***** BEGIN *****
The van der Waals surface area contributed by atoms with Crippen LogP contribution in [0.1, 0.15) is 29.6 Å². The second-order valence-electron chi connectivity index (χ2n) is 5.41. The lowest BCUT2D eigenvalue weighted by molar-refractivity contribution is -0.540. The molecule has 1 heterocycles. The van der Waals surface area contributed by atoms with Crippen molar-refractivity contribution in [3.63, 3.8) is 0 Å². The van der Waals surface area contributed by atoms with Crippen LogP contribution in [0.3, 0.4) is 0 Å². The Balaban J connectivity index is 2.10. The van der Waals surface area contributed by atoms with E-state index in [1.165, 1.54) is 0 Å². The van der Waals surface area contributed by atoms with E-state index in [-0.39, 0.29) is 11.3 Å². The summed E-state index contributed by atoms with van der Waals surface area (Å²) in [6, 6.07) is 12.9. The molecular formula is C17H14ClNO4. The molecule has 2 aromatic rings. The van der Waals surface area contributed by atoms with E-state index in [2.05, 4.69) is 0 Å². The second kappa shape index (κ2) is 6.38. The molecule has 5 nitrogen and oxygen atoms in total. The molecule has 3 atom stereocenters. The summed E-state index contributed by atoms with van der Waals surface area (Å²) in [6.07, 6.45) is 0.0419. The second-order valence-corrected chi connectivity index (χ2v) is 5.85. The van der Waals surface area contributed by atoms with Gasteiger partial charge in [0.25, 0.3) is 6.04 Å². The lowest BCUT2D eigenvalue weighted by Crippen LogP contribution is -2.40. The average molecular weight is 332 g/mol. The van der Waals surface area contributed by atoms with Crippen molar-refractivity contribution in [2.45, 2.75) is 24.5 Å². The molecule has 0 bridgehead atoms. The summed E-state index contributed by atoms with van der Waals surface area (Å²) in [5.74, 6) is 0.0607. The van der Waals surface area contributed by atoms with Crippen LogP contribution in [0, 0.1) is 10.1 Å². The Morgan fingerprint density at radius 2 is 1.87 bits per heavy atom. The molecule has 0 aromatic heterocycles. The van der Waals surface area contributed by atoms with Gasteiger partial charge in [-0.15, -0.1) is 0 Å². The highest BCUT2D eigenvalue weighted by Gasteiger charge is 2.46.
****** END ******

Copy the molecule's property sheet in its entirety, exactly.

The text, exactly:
The van der Waals surface area contributed by atoms with Crippen LogP contribution in [0.1, 0.15) is 29.6 Å². The second-order valence-electron chi connectivity index (χ2n) is 5.41. The lowest BCUT2D eigenvalue weighted by molar-refractivity contribution is -0.540. The molecule has 1 heterocycles. The van der Waals surface area contributed by atoms with Crippen molar-refractivity contribution in [3.63, 3.8) is 0 Å². The van der Waals surface area contributed by atoms with Crippen LogP contribution in [0.3, 0.4) is 0 Å². The Balaban J connectivity index is 2.10. The van der Waals surface area contributed by atoms with E-state index in [1.165, 1.54) is 0 Å². The van der Waals surface area contributed by atoms with E-state index in [-0.39, 0.29) is 11.3 Å². The summed E-state index contributed by atoms with van der Waals surface area (Å²) in [6, 6.07) is 12.9. The molecular formula is C17H14ClNO4. The molecule has 2 aromatic rings. The van der Waals surface area contributed by atoms with E-state index in [2.05, 4.69) is 0 Å². The second kappa shape index (κ2) is 6.38. The molecule has 5 nitrogen and oxygen atoms in total. The molecule has 3 atom stereocenters. The summed E-state index contributed by atoms with van der Waals surface area (Å²) in [6.07, 6.45) is 0.0419. The second-order valence-corrected chi connectivity index (χ2v) is 5.85. The van der Waals surface area contributed by atoms with Gasteiger partial charge in [0.25, 0.3) is 6.04 Å². The lowest BCUT2D eigenvalue weighted by Crippen LogP contribution is -2.40. The average molecular weight is 332 g/mol. The van der Waals surface area contributed by atoms with Crippen molar-refractivity contribution in [2.45, 2.75) is 24.5 Å². The molecule has 0 bridgehead atoms. The summed E-state index contributed by atoms with van der Waals surface area (Å²) in [5.74, 6) is 0.0607. The van der Waals surface area contributed by atoms with Crippen LogP contribution in [0, 0.1) is 10.1 Å². The Morgan fingerprint density at radius 2 is 1.87 bits per heavy atom. The molecule has 0 aromatic heterocycles. The van der Waals surface area contributed by atoms with Gasteiger partial charge in [-0.15, -0.1) is 0 Å². The highest BCUT2D eigenvalue weighted by Gasteiger charge is 2.46.